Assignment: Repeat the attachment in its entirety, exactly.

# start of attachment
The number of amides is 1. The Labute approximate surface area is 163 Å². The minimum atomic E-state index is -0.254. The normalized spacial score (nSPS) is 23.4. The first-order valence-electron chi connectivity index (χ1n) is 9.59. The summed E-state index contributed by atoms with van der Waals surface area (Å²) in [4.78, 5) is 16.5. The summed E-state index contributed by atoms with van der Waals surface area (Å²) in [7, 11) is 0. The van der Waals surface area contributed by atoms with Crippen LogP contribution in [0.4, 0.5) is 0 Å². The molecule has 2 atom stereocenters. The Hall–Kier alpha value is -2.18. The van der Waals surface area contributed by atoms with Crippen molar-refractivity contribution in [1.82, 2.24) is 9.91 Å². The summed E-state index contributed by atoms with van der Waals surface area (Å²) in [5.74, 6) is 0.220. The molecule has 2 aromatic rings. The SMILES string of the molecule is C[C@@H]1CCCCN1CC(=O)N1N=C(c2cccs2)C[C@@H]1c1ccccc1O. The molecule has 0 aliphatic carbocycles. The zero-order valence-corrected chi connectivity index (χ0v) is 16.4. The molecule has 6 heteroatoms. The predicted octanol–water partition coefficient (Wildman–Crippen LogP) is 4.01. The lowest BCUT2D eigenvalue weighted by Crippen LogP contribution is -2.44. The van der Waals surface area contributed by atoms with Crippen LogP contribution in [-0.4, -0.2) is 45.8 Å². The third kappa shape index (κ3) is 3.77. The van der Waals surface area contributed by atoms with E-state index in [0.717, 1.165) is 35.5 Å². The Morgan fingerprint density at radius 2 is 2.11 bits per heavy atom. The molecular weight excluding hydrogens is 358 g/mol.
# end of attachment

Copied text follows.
The number of amides is 1. The Labute approximate surface area is 163 Å². The minimum atomic E-state index is -0.254. The normalized spacial score (nSPS) is 23.4. The first-order valence-electron chi connectivity index (χ1n) is 9.59. The summed E-state index contributed by atoms with van der Waals surface area (Å²) in [4.78, 5) is 16.5. The summed E-state index contributed by atoms with van der Waals surface area (Å²) in [7, 11) is 0. The van der Waals surface area contributed by atoms with Crippen LogP contribution in [0.4, 0.5) is 0 Å². The molecule has 2 atom stereocenters. The Hall–Kier alpha value is -2.18. The van der Waals surface area contributed by atoms with Crippen molar-refractivity contribution in [1.82, 2.24) is 9.91 Å². The summed E-state index contributed by atoms with van der Waals surface area (Å²) in [5.74, 6) is 0.220. The molecule has 2 aromatic rings. The SMILES string of the molecule is C[C@@H]1CCCCN1CC(=O)N1N=C(c2cccs2)C[C@@H]1c1ccccc1O. The molecule has 0 aliphatic carbocycles. The zero-order valence-corrected chi connectivity index (χ0v) is 16.4. The molecule has 6 heteroatoms. The predicted octanol–water partition coefficient (Wildman–Crippen LogP) is 4.01. The lowest BCUT2D eigenvalue weighted by Crippen LogP contribution is -2.44. The van der Waals surface area contributed by atoms with Crippen LogP contribution in [-0.4, -0.2) is 45.8 Å². The third kappa shape index (κ3) is 3.77. The van der Waals surface area contributed by atoms with E-state index in [0.717, 1.165) is 35.5 Å². The Morgan fingerprint density at radius 2 is 2.11 bits per heavy atom. The molecular weight excluding hydrogens is 358 g/mol.